There are various assumptions that surround this topic. First, many people and scholars tend to assume that a child has perceived enemies who pose more threats than their friends do. Second, there is an assumption that the hostilities and bullying amongst children are always detrimental to their development and health. However, it has been proven that hostilities among children are important for their social growth. Against many notions, the rates of bullying and hostilities have not dropped and instead, they remain relatively constant.


From the studies carried out, I suppose that friends are worse than conventional or perceived enemies are. The rationale is that the effects of an ex-friend rivalry can have severe effects on the development of the child.

Besides, it is evident that numerous hostile relationships witnessed amongst children can foster their growth and development. This is notwithstanding, some hostility can be severe while the mild ones nurture the child’s ability to cope with challenges and comprehend the challenges of relationships. Finally, it is clear that social pressure and peer influence are very rife aspects of child development without which, the development of the child may not be fulfilled.


Attesting to the notion that enemies can be your child’s friend has various implications. From the outset, psychologists would now focus their research objectives to reveal the exact nature of antagonistic relationships that are not essentially helpful to the child while at the same time pinpointing the aspects of hostilities amongst children that could be detrimental to their well-being. As Paul and Linda mentions, implications ought to be felt by all the stakeholders of the subject (16). As such, parents will begin to be wary of their children’s friends without paying much attention to the hostilities that their children undergo in the school environment except for the extreme cases that could hinder their children’s development (Thompson and Grace 259).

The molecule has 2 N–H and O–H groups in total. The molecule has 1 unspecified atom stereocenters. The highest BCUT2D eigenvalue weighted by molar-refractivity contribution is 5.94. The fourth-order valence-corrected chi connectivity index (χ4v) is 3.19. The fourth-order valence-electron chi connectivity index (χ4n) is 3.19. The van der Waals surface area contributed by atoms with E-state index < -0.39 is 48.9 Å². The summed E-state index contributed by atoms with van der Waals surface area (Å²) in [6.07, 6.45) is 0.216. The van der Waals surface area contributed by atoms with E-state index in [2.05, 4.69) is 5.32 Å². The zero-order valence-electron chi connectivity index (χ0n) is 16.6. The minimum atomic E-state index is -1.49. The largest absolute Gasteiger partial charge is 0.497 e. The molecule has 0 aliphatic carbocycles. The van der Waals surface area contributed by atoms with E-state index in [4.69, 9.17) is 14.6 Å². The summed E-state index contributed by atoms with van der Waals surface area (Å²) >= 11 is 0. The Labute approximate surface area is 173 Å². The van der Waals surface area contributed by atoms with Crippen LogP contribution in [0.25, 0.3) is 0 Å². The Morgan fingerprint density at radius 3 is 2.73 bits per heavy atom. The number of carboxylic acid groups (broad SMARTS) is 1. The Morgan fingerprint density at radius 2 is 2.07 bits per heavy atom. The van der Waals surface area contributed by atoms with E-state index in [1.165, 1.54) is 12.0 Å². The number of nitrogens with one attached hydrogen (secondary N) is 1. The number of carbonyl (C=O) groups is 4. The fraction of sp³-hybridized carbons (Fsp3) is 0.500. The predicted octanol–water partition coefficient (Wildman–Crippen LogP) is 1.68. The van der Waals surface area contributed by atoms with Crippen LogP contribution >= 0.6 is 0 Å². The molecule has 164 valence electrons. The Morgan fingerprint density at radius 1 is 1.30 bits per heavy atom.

Point of view

Psychologically, Thompson and Grace believe that a child’s friend can be their enemies in the future (9). Indeed, the level of rivalry is usually severe amongst ex-friends and may be detrimental to the development of the child (Paul and Elder 31). In the future field of psychology and sociology, I would wish therefore to witness more research on the nature of children’s relationship at school and other avenues of socialization that reveal the truth in the assertion that a child’s friend can be their enemies. This will help my comprehension of the nature of relationships at school and in the neighborhoods.

Works Cited

Paul, Richard, and Elder, Linda. The Miniature Guide to Critical Thinking- Concepts and tools. New York: Foundation Critical Thinking, 2001. Print.

Thompson, Michael, and Grace, O’Neill. Best friends, Worst Enemies: Understanding the Social Lives of Children. Michigan: Ballantine Books, 2001. Print.